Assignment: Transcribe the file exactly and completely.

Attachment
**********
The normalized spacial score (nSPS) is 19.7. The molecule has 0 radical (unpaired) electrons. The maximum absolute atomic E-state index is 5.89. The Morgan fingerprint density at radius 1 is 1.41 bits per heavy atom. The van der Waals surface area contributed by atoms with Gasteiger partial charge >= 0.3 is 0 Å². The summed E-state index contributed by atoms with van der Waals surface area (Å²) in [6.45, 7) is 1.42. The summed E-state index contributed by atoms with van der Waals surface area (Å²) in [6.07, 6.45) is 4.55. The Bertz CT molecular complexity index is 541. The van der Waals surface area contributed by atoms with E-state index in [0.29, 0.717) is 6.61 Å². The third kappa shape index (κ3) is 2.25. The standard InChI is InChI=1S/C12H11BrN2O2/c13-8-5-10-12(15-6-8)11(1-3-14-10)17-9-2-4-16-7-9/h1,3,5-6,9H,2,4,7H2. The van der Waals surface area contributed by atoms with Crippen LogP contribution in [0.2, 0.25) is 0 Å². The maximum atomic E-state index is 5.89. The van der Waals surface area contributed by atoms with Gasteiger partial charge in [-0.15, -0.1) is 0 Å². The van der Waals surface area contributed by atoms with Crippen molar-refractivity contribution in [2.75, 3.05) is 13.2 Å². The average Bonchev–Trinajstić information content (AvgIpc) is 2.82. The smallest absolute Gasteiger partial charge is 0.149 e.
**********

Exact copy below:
The normalized spacial score (nSPS) is 19.7. The molecule has 0 radical (unpaired) electrons. The maximum absolute atomic E-state index is 5.89. The Morgan fingerprint density at radius 1 is 1.41 bits per heavy atom. The van der Waals surface area contributed by atoms with Gasteiger partial charge >= 0.3 is 0 Å². The summed E-state index contributed by atoms with van der Waals surface area (Å²) in [6.45, 7) is 1.42. The summed E-state index contributed by atoms with van der Waals surface area (Å²) in [6.07, 6.45) is 4.55. The Bertz CT molecular complexity index is 541. The van der Waals surface area contributed by atoms with E-state index in [0.29, 0.717) is 6.61 Å². The third kappa shape index (κ3) is 2.25. The standard InChI is InChI=1S/C12H11BrN2O2/c13-8-5-10-12(15-6-8)11(1-3-14-10)17-9-2-4-16-7-9/h1,3,5-6,9H,2,4,7H2. The van der Waals surface area contributed by atoms with Crippen LogP contribution in [0.2, 0.25) is 0 Å². The maximum atomic E-state index is 5.89. The van der Waals surface area contributed by atoms with Gasteiger partial charge in [-0.15, -0.1) is 0 Å². The van der Waals surface area contributed by atoms with Crippen molar-refractivity contribution in [2.75, 3.05) is 13.2 Å². The average Bonchev–Trinajstić information content (AvgIpc) is 2.82. The smallest absolute Gasteiger partial charge is 0.149 e.